Local maxima/minima

Is there a way to get the local maxima/minima in a series? I’ve been thinking of a way to use the difference function to find out when the rate of change changes from positive to negative, something like this:
|> duplicate(column: “_value”, as: “n1”)
|> difference(columns: [“n1”])
|> map(fn: (r)=>({r with n2: if r[“n1”] > 0 then 1 else 0}))
|> difference(columns: [“n2”])
but I’m having some trouble because it flags the point after the minima and maxima, and it seems a bit too complex, anyway.

Hello @simon38,
You could try using the derivative function?
And filtering for when the derivative close 0? Or are you worried about inflection points?

I discovered this is a complex question, because my data isn’t smooth, but rather has many spikes, and the question then is what is considered a peak? So finding peaks isn’t so important to me right now, but it might important to other people.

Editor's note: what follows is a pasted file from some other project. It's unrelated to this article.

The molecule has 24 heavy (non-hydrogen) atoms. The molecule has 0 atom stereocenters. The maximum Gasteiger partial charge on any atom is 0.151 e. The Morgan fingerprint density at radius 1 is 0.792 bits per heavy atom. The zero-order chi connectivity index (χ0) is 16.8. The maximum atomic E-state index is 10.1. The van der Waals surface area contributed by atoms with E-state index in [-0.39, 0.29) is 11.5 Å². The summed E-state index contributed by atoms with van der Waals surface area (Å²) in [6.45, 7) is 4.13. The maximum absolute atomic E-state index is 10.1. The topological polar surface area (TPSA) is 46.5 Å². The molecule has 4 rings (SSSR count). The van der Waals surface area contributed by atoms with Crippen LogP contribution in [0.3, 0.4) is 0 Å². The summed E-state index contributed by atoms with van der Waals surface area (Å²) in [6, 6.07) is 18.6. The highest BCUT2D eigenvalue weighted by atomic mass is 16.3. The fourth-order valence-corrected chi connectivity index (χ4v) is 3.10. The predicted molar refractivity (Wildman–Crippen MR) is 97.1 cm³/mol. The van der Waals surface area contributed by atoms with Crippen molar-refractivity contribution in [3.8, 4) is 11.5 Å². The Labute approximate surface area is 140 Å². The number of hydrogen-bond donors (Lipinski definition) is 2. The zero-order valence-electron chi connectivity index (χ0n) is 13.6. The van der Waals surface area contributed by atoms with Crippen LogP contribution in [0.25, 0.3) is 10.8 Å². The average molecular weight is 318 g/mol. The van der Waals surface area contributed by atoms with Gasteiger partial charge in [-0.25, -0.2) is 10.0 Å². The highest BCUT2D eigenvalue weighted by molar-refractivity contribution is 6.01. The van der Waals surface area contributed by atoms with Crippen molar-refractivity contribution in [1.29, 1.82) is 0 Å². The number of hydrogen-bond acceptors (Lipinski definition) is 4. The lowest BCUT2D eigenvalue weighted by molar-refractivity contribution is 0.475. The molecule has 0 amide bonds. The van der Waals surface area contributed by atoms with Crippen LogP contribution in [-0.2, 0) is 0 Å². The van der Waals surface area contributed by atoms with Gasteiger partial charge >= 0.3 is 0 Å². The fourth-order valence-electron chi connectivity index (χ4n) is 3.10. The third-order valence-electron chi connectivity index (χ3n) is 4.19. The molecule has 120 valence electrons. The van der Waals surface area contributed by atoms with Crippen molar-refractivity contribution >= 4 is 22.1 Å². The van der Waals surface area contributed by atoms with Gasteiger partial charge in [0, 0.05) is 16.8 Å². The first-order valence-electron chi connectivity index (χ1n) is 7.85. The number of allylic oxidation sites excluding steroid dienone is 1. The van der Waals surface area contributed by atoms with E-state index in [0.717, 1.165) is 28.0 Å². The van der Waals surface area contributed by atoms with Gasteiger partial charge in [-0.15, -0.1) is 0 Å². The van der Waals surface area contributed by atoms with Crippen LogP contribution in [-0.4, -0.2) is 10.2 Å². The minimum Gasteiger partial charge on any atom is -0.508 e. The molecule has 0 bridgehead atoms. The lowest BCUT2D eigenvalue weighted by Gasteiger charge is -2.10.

I haven’t figured out how to use the derivative function in a way that it will be zero at a peak. It seems it only shows me the rate of increase up to the peak.

I did something a bit complicated. I took the difference between consecutive values, set another column to -1 if the value was negative, 1 if it was positive, zero otherwise, sorted in descending order by time, summed the new column, and sorted it back in ascending order, so now every row with a +2 is a peak and -2 is a valley. This is the sequence of functions after the data is retrieved:

|> duplicate(column: “_value”, as: “diff”)
|> difference(columns: [“diff”])
|> map(fn: (r) => ({r with peak: if r.diff < 0 then -1 else if r.diff == 0 then 0 else 1}))
|> sort(columns: ["_time"], desc: true)
|> difference(columns: [“peak”])
|> sort(columns: ["_time"])
|> yield()

I don’t think most query languages can do this in one function, but I see that there is such a function in Matlab:

Find local maxima - MATLAB islocalmax (mathworks.com)

Right now I’m just exploring the capabilities of Flux, which is why I’m asking these questions.

1 Like

Hello @simon38,
Thanks for sharing your solution!!
Do you have any more questions?

On this issue, no, thanks. I am
curious how other people would formulate the solution, but I don’t know if this thread will generate much dialog. I will get back to my other questions soon.